This was a bit hard for me to believe. There are some reasons that it could be possible—players lose speed relatively quickly, and outfield range is highly dependent on speed. Also, the lower levels of the minors use the DH in every game, which probably cuts down on the Adam Dunn and Pat Burrell types in minor league outfields. Another thing to consider is that players like Dunn were not the same lumbering plodders in the minors. At age 21, he was likely a good bit lighter on the scale and faster in the field. Major league outfielders, especially at the corners, are selected more for their bats than their gloves, and while having a lot of bulk muscle helps you hit for power, it does not help you chase down fly balls.
I tried looking at it from another perspective. Instead of looking at the guys who switch levels, I just looked at the total flyball and line drive out rates in the major leagues, as opposed to Low A. It’s not even close; fly balls and line drives are more likely to become outs when major leaguers are in the field. This doesn’t consider parks (both dimensions and quality of lighting), batters or pitchers, but it is at odds with the translations from level switchers. For this reason, I think the best option is to not adjust minor league outfield ratings, but to treat them as equal to major league ratings. A +20 outfielder is a damn good outfielder, regardless of what level of professional baseball he’s playing at.
Here are the infield “MLE” translations used, per 500 chances, by level of play from rookie ball to Triple-A:
|Position||Rookie||Short season||Low A||High A||AA||AAA|
How does my top prospect rate?
Alcides Escobar, a shortstop who is the Brewers’ top prospect, was +22 runs last season. Scouts rave about his defense. He was about average in 2007 and rated poorly in 2006. This could be a case of a player with great tools who just recently developed consistency.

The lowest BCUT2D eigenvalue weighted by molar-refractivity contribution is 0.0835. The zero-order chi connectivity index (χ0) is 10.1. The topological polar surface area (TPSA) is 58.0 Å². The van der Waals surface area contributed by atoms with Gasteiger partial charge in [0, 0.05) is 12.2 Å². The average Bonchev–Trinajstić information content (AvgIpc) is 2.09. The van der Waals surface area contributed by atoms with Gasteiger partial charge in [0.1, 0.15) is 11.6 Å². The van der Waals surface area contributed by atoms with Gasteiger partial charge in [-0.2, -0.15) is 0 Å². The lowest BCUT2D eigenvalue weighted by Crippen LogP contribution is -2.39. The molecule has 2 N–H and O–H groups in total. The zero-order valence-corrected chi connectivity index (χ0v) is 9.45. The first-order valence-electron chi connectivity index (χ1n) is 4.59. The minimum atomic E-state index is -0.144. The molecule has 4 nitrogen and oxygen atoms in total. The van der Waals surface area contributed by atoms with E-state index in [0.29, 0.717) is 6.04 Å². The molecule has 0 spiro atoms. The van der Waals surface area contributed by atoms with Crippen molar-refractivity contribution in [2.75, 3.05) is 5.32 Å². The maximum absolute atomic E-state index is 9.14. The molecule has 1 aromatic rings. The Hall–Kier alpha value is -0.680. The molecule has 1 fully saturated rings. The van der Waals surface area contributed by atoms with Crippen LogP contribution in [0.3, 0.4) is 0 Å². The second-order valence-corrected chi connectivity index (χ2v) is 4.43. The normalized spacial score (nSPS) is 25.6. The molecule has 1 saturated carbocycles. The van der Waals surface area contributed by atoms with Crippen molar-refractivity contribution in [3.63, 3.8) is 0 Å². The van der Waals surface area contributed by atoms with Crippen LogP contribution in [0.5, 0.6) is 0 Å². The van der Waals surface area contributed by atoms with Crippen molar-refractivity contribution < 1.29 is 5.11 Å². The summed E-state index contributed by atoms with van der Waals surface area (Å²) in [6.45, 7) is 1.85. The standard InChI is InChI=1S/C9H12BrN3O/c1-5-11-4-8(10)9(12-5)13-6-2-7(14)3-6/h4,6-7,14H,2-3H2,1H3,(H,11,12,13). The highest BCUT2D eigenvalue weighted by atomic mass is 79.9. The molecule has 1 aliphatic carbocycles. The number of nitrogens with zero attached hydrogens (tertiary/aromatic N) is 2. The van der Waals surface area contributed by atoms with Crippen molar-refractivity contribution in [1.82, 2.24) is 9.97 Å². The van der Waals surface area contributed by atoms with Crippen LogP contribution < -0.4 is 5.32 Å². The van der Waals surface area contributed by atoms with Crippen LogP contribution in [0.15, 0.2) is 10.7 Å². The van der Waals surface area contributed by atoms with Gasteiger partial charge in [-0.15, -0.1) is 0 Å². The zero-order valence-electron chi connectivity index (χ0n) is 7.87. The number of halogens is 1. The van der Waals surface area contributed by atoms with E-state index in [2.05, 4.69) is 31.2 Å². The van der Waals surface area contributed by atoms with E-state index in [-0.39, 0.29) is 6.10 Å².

Braves outfielder Jason Heyward was +13 in Low A last season. St Louis third baseman Brett Wallace was –6 runs at two levels; he may not be able to stay at third. Red Sox first baseman Lars Anderson was –4 runs at two levels, an improvement from –18 runs in 2007. He might be better off as a DH.
Rangers shortstop Elvis Andrus was +2 runs last year and about average over the last four seasons. Scouts love him, but defensively, he’s not the king yet. Marlin center fielder Cameron Maybin’s ratings have been all over the place. After a +18 2006 season, he followed it with a –14 in 2007. He was about average last year. Matt LaPorta was –14 runs for Huntsville in right field, but improved to +4 in left for Akron after the trade. He’ll probably wind up back at first. Blue Jay outfielder Travis Snider, another who doesn’t look like an outfielder, rated average last year but was an awful –28 in 2007.
Cardinal Colby Rasmus was +9 last year and has consistent ratings, for a total of +30 runs over four years. Brandon Wood ranks a bit below average at both short and third, with four-year totals of –11 at short and –5 at third. He probably lacks the range to play short but with experience should settle in at third. Andrew McCutchen is +21 over four years in center, he may push Nate McLouth to a corner this season. Jay Bruce rates as +4 in center and +8 in right, with a little more than a full season’s worth of chances in center and less than a full year in right.
Where can I find more data?
Jeff Sackmann has already loaded the data to the player pages on minorleaguesplits.com. My goal is to have defensive pages available on my site, baseballprojection.com, but I cannot give you any timetable for this.